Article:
It wasn’t the spectacular highlights by the freshmen that impressed Kirby Smart the most against Murray State.
In a game that saw running back Zamir White score his first touchdown and receiver George Pickens haul in an incredible diving catch, it was instead the little things Smart was happiest to see.
For White, that meant stepping in and picking up a blitzing linebacker. In Pickens’ case, it was blocking a safety to spring D’Andre Swift for a long run. It is these types of plays that will result in more playing time for White and Pickens, along with the rest of the young players on Georgia’s roster.
Smart said it’s not hard getting young players to buy into that concept. Once they learn that’s the reason they’re not playing as much, they’ll do whatever necessary to get on the field.
But it’s not always that easy. For example, Smart said talented high school running backs like White aren’t always asked to protect the passer in high school, meaning their skills in that area are rusty when they get to campus.
Young players also have to be willing to do things like pass protecting and blocking downfield. With Pickens, Smart has already seen glimpses of that enthusiasm.
“He has to do a good job of position blocking, fit up, sustain blocks and not try to go for the big hit all the time,” Smart said. “But his willingness to do it is what has allowed him to play at this point because when he’s willing to do it and he knows who to block he’s pretty good.”
Pickens wasn’t an early enrollee, so his acceptance of blocking has come after just a few months in Athens. This is largely due to the guidance of the older receivers on the team.
Senior Tyler Simmons said he learned from players like Javon Wims and Reggie Davis. Fast forward to today, and he’s known as one of the best blockers on the team. Now, it’s his turn to be the teacher.
“We let them know as soon as they walk in the door, if you want to play, this is not just an Air Raid offense,” Simmons said. “We run the ball too, and that requires us to block. For those short runs to become long runs downfield, we’ve got to block those safeties, block those corners.”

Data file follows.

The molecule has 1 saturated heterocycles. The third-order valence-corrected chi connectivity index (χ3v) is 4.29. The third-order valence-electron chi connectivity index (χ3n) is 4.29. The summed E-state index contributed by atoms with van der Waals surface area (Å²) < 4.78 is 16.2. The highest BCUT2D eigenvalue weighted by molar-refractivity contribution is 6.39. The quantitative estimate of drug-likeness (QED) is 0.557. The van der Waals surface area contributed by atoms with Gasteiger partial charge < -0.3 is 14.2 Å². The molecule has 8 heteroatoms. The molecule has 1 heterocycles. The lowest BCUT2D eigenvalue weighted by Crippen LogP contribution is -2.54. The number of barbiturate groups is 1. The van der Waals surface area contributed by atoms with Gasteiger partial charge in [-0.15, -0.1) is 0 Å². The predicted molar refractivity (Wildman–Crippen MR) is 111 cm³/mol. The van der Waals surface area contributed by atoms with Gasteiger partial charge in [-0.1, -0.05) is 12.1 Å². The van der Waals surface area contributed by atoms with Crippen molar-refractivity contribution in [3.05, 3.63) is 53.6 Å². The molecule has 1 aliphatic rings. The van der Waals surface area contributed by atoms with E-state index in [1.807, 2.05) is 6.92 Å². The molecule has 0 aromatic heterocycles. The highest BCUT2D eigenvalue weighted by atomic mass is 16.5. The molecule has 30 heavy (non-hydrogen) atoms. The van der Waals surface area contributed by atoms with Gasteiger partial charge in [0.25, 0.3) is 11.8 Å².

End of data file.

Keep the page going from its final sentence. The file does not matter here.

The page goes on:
Similarly, junior Prather Hudson said he and other running backs like Swift and senior Brian Herrien have been helping White with all the nuances of pass protection, such as identifying where the Mike linebacker is lined up.
On defense, tackling is about as fundamental as it gets. According to junior defensive back Mark Webb, it’s something every defensive back has to get used to no matter what their high school highlight tape looks like.
“You might be a finesse queen, you might want to guard people, you might think it’s all about interceptions,” Webb said. “The first thing you’re going to do is tackle.”
Webb came to Georgia as a receiver but switched to defensive back in 2017. In what he called his “initiation” to defense, he was first run over by Elijah Holyfield (Webb made sure to note he still made the tackle by grabbing Holyfield’s foot), then he had his shoulder go numb after a sideline collision with Charlie Woerner.
Tackling is still something Webb said he needs to work on. However, he’s progressed enough to see the field plenty and make 13 tackles in the first two games of the season, even forcing a fumble with a bone-rattling hit against Murray State.
These players have all done what they have to do to earn playing time. For White and Pickens and the rest of the freshmen to earn even more consistent playing time, that’s the next step.
“If you do the little things, that turns into big things,” Hudson said. “That’s how you perform on Saturdays, that’s how you’ll be ready on Saturdays.”